From the archives:Why the 'culture of corruption' at Cincinnati City Hall?

It's true that, in Cincinnati at least, public corruption charges have been a bipartisan affair.

The same federal prosecutors who nailed Householder and his co-conspirators got indictments against three Cincinnati City Council members in recent years — Democrats Tamaya Dennard and P.G. Sittenfeld, as well as Republican Jeff Pastor.

Dennard served her time for honest services wire fraud and is now the director of the Center for Employment Opportunities, a nonprofit which helps people convicted of crimes find jobs.

Sittenfeld was convicted last year and Pastor entered a guilty plea in June. Both are awaiting sentencing.

Mack Mariani, a professor of political science at Xavier University, said he believes ego and a mistaken sense they can't be touched by the law is what motivates politicians like Householder.

"My general sense is that politicians who do this sort of thing think the rules don't apply to them or that they have found a clever way around the rules," Mariani said. "The root of the scandal is hubris, and unfortunately, you aren't going to prevent the elected officials who suffer from an inflated sense of self-worth from making mistakes like this in the future.

"To be clear, research on legislatures indicates that the vast majority of people who serve in legislatures are motivated by service, not financial or personal gain," said Mariani. "Cases like this may make those legislators more careful about following the letter of the law very carefully and avoiding the appearance of impropriety. But honestly, the honest, service-oriented legislators are not typically the problem."

What's being done?

Two Democrats in the Ohio House — Jessica Miranda of Forest Park and Bride Rose Sweeney of Cleveland — introduced House Bill 112 in March. It would require the reporting of the names of contributors to dark money funds and all other campaign funds where the donors are not reported.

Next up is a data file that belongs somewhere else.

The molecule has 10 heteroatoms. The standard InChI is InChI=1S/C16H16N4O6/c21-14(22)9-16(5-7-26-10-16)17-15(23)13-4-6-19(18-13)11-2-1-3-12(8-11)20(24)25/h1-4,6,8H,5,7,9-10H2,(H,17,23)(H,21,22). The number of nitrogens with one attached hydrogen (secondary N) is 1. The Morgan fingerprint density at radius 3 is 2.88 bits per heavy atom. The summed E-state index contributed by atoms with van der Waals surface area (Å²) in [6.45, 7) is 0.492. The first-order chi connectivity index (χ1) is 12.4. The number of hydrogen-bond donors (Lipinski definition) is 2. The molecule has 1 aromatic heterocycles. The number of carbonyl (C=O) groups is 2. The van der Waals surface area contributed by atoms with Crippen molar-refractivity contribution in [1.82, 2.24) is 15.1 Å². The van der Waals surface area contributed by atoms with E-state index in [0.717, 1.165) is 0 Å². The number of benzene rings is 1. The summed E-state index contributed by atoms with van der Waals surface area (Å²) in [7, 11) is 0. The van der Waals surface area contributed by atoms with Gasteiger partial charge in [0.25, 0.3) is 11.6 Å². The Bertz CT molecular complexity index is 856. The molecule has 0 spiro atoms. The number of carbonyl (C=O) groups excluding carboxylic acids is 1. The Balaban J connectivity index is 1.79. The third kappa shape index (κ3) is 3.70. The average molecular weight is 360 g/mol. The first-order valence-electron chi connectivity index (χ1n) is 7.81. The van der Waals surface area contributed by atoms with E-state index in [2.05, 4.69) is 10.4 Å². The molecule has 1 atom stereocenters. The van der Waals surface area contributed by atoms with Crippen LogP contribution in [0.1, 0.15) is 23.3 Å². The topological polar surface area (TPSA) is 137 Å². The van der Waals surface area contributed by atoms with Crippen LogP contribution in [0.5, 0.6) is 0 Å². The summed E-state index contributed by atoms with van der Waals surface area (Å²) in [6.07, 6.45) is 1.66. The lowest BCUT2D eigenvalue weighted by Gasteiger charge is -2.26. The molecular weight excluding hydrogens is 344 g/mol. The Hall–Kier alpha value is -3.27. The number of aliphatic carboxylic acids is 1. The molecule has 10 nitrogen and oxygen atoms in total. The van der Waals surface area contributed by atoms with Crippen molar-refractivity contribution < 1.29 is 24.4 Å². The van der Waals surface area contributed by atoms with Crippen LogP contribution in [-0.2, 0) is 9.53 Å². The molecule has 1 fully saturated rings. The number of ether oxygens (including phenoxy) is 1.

In testimony submitted to the House Government Oversight Committee in April, Miranda and Sweeney warned that inaction will likely lead to another major scandal in Ohio.

"Ohio remains dry tinder for another forest fire of corruption to sweep through the state because the General Assembly has done nothing to prevent it," they said.

RELATED: Reaction to the Larry Householder guilty verdict

Given the Republican supermajority in the legislature and the fact that the GOP has done nothing to prevent future scandals since the Householder scandal broke, it is highly unlikely HB 112 will become law.

"You would think that after the sentences, the Republicans might be ready to act," Miranda told WVXU. "But, then again, maybe they are so drunk with power that they think they can't be touched."

But Weaver has some wise counsel that he passes along to his political clients, all of whom are Republicans and most of whom deal in dark money.

"I tell them to act as if all of this money is going to end up being reported," Weaver said. "Because, sooner or later, it will be. What is secret now may not stay secret."

Howard Wilkinson is in his 50th year of covering politics on the local, state and national levels.